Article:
Pacific scientist wins Cranwell Medal
15 November 2023
Tongan immunologist Chris Puli’uvea thrilled to win the prestigious Cranwell Medal for excellence in science communication, but celebrations will have to wait.
Chris Puli’uvea received the New Zealand Association of Scientists’ (NZAS) award, alongside fellow researcher, virologist Dr Natalie Netzler (Ngāti Ruanui, Ngāti Hāuā) for their outstanding contribution during the COVID-19 pandemic, informing Māori and Pacific communities.
The association acknowledged the duo’s impressive communication efforts, alongside their focus on communities that are often not directly served by many science communication efforts.
“When we got nominated for the Cranwell, says Puli’uvea. “I thought, no way are we going to get through this, these guys are top dogs! When we were told… [I thought] do they have the right person?”
The researchers paired up almost three years ago after requests from communities desperate for information. “People needed translation, not just language but also terminology, they didn’t understand what was being said at press conferences. GPs wanted a tailored explanation of the terms being used.”
Puli’uvea remembers being in the middle of his doctoral studies at Waipapa Taumata Rau, University of Auckland, attempting to juggle the extra work - attending numerous hui/fono, producing educational videos in multiple languages and crucially, translating information into simple terms. There was also the delivery of more than 100 online outreach presentations to community forums.
“What really got me, was we were going out to fono, and it wasn’t just everyday people from the community with questions, there were also clinicians, Pacific GPs wanting information they could easily pass on.”
He felt the pressure of having to push pause on his own work while he and Dr Netzler ensured Māori and Pacific communities, including front line health workers, were well informed to support decision-making around vaccination.
“While most people were able to take a break during lockdown, we were holed up in our home offices, working long days on zoom meetings, missing out on our families. I was working on my PhD at the time and my supervisor told me, this might be more important, answering the call from my community.”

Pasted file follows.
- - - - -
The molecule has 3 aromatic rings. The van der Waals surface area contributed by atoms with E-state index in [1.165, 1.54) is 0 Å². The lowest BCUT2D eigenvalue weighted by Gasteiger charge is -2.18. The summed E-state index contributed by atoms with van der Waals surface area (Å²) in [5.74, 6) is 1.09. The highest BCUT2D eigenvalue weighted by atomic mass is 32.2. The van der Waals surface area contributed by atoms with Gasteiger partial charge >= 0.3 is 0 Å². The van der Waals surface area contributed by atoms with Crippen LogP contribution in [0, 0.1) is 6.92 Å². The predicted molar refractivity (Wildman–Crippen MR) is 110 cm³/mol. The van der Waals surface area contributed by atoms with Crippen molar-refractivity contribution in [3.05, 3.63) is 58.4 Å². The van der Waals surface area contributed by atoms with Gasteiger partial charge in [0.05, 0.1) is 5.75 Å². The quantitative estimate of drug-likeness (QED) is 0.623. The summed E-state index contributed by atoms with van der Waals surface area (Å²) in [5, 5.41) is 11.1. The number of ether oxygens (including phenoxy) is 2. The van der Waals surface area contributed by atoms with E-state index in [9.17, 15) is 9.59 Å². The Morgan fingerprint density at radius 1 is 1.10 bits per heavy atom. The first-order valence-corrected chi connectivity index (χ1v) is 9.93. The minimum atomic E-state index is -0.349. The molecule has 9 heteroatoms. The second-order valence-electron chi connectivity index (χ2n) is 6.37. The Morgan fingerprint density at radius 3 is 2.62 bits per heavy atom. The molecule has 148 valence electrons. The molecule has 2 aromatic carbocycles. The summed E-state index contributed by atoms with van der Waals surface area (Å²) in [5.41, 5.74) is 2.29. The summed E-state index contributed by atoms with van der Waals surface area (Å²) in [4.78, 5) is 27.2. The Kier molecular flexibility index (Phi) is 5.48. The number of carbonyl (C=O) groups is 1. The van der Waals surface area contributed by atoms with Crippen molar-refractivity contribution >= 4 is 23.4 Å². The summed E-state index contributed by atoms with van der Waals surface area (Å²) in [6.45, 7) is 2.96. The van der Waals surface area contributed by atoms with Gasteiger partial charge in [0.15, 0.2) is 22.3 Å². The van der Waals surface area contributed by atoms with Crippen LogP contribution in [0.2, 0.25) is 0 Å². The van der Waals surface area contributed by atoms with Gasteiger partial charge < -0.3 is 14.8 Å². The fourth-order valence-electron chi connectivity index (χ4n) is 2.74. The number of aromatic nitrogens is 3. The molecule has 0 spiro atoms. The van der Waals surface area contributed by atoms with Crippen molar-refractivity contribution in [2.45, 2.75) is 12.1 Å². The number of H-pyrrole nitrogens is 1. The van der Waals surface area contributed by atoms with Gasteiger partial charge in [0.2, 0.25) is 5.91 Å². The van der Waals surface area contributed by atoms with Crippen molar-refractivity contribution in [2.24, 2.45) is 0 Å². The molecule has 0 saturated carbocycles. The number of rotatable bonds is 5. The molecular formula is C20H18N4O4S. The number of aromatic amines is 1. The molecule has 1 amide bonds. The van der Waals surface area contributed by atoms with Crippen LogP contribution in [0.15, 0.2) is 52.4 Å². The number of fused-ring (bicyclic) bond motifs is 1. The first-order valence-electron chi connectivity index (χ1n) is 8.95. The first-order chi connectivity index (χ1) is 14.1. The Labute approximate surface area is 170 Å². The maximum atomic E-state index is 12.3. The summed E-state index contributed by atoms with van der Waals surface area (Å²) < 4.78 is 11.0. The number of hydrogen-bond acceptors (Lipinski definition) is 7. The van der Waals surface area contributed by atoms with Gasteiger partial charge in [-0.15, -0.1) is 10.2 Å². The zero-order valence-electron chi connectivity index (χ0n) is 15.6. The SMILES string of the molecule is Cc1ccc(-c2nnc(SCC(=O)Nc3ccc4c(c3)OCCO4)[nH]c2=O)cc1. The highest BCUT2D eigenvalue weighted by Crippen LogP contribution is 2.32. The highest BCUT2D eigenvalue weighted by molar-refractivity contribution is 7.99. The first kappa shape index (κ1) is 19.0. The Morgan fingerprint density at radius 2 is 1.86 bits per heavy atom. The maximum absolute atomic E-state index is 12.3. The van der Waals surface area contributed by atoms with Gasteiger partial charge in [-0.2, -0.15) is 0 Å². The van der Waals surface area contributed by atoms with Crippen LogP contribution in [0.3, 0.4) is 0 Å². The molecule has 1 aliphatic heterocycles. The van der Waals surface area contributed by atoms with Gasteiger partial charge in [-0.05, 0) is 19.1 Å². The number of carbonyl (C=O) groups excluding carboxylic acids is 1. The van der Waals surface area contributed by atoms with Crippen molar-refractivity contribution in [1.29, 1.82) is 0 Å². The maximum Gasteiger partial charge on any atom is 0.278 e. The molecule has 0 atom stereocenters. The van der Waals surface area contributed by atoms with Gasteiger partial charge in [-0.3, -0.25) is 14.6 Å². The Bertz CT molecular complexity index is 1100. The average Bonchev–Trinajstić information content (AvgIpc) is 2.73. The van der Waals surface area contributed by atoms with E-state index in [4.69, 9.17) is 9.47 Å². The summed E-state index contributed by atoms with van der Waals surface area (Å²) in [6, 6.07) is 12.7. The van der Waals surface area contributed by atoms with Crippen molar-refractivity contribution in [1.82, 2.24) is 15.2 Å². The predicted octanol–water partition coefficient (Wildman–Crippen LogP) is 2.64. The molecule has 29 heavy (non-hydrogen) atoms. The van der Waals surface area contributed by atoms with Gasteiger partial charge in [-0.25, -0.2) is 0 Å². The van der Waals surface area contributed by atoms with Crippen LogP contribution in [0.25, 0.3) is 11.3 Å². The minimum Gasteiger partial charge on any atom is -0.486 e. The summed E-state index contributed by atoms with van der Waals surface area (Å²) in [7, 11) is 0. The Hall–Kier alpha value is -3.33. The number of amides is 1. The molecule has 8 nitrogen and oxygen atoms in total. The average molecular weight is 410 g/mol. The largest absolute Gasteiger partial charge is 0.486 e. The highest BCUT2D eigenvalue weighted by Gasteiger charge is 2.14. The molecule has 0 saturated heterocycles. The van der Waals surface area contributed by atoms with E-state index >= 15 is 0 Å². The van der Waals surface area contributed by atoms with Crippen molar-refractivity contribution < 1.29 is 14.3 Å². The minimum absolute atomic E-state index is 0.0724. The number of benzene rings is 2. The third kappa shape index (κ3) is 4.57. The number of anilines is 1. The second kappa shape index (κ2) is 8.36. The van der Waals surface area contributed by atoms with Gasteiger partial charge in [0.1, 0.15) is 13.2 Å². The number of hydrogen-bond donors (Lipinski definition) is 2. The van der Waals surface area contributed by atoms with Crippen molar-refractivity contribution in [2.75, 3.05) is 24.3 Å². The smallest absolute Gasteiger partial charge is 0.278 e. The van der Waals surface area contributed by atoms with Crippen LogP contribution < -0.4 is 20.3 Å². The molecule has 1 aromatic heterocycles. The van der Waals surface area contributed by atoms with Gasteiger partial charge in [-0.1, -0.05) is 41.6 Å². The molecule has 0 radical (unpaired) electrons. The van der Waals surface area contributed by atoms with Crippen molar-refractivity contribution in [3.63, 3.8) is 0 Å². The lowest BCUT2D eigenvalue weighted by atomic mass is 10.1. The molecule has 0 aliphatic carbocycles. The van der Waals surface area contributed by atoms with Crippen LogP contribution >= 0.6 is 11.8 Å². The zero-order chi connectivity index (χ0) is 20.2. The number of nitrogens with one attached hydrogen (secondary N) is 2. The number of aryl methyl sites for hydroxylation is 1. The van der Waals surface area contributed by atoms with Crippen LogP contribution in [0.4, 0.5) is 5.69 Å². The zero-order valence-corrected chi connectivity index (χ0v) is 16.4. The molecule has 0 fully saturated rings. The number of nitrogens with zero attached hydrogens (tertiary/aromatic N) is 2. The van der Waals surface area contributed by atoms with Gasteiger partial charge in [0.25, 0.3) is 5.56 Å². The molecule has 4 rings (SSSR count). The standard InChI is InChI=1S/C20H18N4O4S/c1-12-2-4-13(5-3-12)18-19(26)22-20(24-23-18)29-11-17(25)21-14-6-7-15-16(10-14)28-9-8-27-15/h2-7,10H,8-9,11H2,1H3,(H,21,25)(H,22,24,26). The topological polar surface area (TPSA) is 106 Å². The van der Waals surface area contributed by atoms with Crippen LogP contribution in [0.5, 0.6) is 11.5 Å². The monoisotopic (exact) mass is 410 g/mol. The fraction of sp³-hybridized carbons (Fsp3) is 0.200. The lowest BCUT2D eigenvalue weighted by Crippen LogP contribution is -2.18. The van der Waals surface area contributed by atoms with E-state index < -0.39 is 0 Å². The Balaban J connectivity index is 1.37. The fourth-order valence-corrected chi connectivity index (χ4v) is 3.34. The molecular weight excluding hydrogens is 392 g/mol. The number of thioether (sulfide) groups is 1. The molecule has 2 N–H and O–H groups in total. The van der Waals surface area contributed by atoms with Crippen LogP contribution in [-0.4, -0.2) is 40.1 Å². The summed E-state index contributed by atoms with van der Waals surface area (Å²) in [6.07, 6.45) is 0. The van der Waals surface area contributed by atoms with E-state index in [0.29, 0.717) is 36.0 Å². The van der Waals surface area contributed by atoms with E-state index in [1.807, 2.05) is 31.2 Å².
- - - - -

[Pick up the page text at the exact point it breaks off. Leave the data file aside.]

However, the Tongan-born scientist says celebrating will have to wait, as he completes the last step toward gaining his doctorate (a final oral examination) the day after the award ceremony.
“I’m stoked to get this; I’m still pinching myself but it’s bittersweet because the next day I’ll be defending my thesis,” meaning he’ll be focused on answering questions about his research. It investigates the unique variation of Māori and Pacific genes, and how these impact the immune system.
He acknowledged the sacrifice from his wife and son during the lockdowns, allowing him to serve the Pacific community throughout Aotearoa. Puli’uvea was also full of praise for his colleague Dr Netzler who endured online abuse, particularly from groups opposed to vaccination, primarily he believed because of her gender.
“It was tough, I can’t think of anything else because I never got that. It got to the point where we felt like, none of us signed up for this… but we knew if we were not going to do it, who would?”
The newly appointed Auckland University of Technology immunologist lecturer noted the proactiveness of the Pacific community sparked the work he and Dr Netzler undertook.
“Sometimes the media portray the Pacific Island people - they don’t care, they don’t engage. Actually, our people reached out asking for information, asking for help… they do care about other people, they do care about our communities.”
Kim Meredith | Pacific media adviser
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